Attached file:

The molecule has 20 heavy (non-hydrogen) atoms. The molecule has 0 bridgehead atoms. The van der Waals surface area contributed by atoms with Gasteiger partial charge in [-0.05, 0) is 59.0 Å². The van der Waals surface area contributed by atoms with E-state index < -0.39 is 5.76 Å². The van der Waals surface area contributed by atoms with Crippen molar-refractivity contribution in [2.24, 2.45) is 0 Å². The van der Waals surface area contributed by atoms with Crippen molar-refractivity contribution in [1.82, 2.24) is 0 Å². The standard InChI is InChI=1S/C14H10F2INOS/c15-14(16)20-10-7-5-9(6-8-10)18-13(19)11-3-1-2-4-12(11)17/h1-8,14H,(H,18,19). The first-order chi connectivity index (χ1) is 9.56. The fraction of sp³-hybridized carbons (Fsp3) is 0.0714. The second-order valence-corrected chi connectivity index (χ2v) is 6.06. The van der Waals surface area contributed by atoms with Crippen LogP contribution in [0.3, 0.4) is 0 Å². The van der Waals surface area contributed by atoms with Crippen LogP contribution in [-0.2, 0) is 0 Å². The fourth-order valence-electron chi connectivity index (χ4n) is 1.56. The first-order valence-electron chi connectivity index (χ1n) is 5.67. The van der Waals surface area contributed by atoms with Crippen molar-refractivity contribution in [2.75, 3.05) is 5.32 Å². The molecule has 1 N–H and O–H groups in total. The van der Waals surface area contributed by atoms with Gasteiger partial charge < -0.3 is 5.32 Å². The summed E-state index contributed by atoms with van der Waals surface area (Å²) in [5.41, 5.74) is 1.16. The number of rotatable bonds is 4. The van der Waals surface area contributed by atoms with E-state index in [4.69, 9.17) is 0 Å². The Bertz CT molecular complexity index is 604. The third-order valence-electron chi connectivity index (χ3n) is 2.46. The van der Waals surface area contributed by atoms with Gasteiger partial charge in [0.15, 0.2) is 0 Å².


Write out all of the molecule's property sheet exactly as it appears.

The molecule has 20 heavy (non-hydrogen) atoms. The molecule has 0 bridgehead atoms. The van der Waals surface area contributed by atoms with Gasteiger partial charge in [-0.05, 0) is 59.0 Å². The van der Waals surface area contributed by atoms with E-state index < -0.39 is 5.76 Å². The van der Waals surface area contributed by atoms with Crippen molar-refractivity contribution in [2.24, 2.45) is 0 Å². The van der Waals surface area contributed by atoms with Crippen molar-refractivity contribution in [1.82, 2.24) is 0 Å². The standard InChI is InChI=1S/C14H10F2INOS/c15-14(16)20-10-7-5-9(6-8-10)18-13(19)11-3-1-2-4-12(11)17/h1-8,14H,(H,18,19). The first-order chi connectivity index (χ1) is 9.56. The fraction of sp³-hybridized carbons (Fsp3) is 0.0714. The second-order valence-corrected chi connectivity index (χ2v) is 6.06. The van der Waals surface area contributed by atoms with Crippen LogP contribution in [0.3, 0.4) is 0 Å². The van der Waals surface area contributed by atoms with Crippen LogP contribution in [-0.2, 0) is 0 Å². The fourth-order valence-electron chi connectivity index (χ4n) is 1.56. The first-order valence-electron chi connectivity index (χ1n) is 5.67. The van der Waals surface area contributed by atoms with Crippen molar-refractivity contribution in [2.75, 3.05) is 5.32 Å². The molecule has 1 N–H and O–H groups in total. The van der Waals surface area contributed by atoms with Gasteiger partial charge < -0.3 is 5.32 Å². The summed E-state index contributed by atoms with van der Waals surface area (Å²) in [5.41, 5.74) is 1.16. The number of rotatable bonds is 4. The van der Waals surface area contributed by atoms with E-state index in [4.69, 9.17) is 0 Å². The Bertz CT molecular complexity index is 604. The third-order valence-electron chi connectivity index (χ3n) is 2.46. The van der Waals surface area contributed by atoms with Gasteiger partial charge in [0.15, 0.2) is 0 Å².